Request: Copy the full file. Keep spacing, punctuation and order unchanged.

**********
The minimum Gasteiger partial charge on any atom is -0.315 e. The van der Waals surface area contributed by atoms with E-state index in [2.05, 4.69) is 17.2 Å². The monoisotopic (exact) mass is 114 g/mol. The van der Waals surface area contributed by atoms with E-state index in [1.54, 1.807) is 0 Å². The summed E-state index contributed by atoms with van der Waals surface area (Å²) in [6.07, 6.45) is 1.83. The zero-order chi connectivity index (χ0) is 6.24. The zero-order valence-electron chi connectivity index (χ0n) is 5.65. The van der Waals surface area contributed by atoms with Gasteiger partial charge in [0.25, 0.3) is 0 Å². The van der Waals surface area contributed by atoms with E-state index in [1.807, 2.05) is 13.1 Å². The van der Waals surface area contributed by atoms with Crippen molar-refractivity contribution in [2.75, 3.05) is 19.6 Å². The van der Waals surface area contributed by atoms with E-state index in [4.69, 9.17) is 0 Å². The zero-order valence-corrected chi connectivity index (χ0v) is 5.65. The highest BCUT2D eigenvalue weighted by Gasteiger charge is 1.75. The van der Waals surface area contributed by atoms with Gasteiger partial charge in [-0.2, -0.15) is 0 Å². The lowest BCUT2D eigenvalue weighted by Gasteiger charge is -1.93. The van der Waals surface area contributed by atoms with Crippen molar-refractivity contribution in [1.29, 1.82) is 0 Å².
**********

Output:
The minimum Gasteiger partial charge on any atom is -0.315 e. The van der Waals surface area contributed by atoms with E-state index in [2.05, 4.69) is 17.2 Å². The monoisotopic (exact) mass is 114 g/mol. The van der Waals surface area contributed by atoms with E-state index in [1.54, 1.807) is 0 Å². The summed E-state index contributed by atoms with van der Waals surface area (Å²) in [6.07, 6.45) is 1.83. The zero-order chi connectivity index (χ0) is 6.24. The zero-order valence-electron chi connectivity index (χ0n) is 5.65. The van der Waals surface area contributed by atoms with Gasteiger partial charge in [0.25, 0.3) is 0 Å². The van der Waals surface area contributed by atoms with E-state index in [1.807, 2.05) is 13.1 Å². The van der Waals surface area contributed by atoms with Crippen molar-refractivity contribution in [2.75, 3.05) is 19.6 Å². The van der Waals surface area contributed by atoms with E-state index in [4.69, 9.17) is 0 Å². The zero-order valence-corrected chi connectivity index (χ0v) is 5.65. The highest BCUT2D eigenvalue weighted by Gasteiger charge is 1.75. The van der Waals surface area contributed by atoms with Gasteiger partial charge in [-0.2, -0.15) is 0 Å². The lowest BCUT2D eigenvalue weighted by Gasteiger charge is -1.93. The van der Waals surface area contributed by atoms with Crippen molar-refractivity contribution in [1.29, 1.82) is 0 Å².